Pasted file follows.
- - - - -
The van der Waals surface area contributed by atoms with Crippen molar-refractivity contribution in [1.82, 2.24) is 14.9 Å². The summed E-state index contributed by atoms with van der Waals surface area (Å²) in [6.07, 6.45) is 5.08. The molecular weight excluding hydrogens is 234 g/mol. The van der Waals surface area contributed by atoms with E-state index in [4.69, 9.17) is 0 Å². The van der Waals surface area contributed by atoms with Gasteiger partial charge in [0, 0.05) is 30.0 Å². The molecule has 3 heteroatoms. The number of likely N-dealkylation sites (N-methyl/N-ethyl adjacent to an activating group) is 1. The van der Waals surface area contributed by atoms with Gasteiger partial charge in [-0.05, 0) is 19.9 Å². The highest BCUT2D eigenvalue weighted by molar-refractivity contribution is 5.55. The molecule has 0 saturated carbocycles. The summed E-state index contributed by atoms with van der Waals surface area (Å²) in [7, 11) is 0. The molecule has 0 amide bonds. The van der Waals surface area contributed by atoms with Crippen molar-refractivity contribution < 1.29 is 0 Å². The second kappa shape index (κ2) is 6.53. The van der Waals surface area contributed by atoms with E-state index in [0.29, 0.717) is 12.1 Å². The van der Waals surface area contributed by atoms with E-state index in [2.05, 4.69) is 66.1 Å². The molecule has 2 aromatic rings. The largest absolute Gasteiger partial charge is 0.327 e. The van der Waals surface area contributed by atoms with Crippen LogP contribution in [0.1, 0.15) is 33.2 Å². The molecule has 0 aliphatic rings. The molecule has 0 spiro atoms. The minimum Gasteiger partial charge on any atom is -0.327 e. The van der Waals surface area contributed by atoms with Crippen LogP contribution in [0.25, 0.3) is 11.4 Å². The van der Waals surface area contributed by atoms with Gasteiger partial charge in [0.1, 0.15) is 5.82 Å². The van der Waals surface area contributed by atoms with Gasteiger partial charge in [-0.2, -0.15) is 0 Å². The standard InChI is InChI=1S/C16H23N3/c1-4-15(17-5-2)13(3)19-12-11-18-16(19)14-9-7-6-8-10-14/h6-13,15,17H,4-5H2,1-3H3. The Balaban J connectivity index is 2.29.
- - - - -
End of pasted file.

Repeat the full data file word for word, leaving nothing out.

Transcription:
The van der Waals surface area contributed by atoms with Crippen molar-refractivity contribution in [1.82, 2.24) is 14.9 Å². The summed E-state index contributed by atoms with van der Waals surface area (Å²) in [6.07, 6.45) is 5.08. The molecular weight excluding hydrogens is 234 g/mol. The van der Waals surface area contributed by atoms with E-state index in [4.69, 9.17) is 0 Å². The van der Waals surface area contributed by atoms with Gasteiger partial charge in [0, 0.05) is 30.0 Å². The molecule has 3 heteroatoms. The number of likely N-dealkylation sites (N-methyl/N-ethyl adjacent to an activating group) is 1. The van der Waals surface area contributed by atoms with Gasteiger partial charge in [-0.05, 0) is 19.9 Å². The highest BCUT2D eigenvalue weighted by molar-refractivity contribution is 5.55. The molecule has 0 saturated carbocycles. The summed E-state index contributed by atoms with van der Waals surface area (Å²) in [7, 11) is 0. The molecule has 0 amide bonds. The van der Waals surface area contributed by atoms with Crippen molar-refractivity contribution < 1.29 is 0 Å². The second kappa shape index (κ2) is 6.53. The van der Waals surface area contributed by atoms with E-state index in [0.29, 0.717) is 12.1 Å². The van der Waals surface area contributed by atoms with E-state index in [2.05, 4.69) is 66.1 Å². The molecule has 2 aromatic rings. The largest absolute Gasteiger partial charge is 0.327 e. The van der Waals surface area contributed by atoms with Crippen LogP contribution in [0.1, 0.15) is 33.2 Å². The molecule has 0 aliphatic rings. The molecule has 0 spiro atoms. The minimum Gasteiger partial charge on any atom is -0.327 e. The van der Waals surface area contributed by atoms with Crippen LogP contribution in [0.25, 0.3) is 11.4 Å². The van der Waals surface area contributed by atoms with Gasteiger partial charge in [0.1, 0.15) is 5.82 Å². The van der Waals surface area contributed by atoms with Gasteiger partial charge in [-0.2, -0.15) is 0 Å². The standard InChI is InChI=1S/C16H23N3/c1-4-15(17-5-2)13(3)19-12-11-18-16(19)14-9-7-6-8-10-14/h6-13,15,17H,4-5H2,1-3H3. The Balaban J connectivity index is 2.29.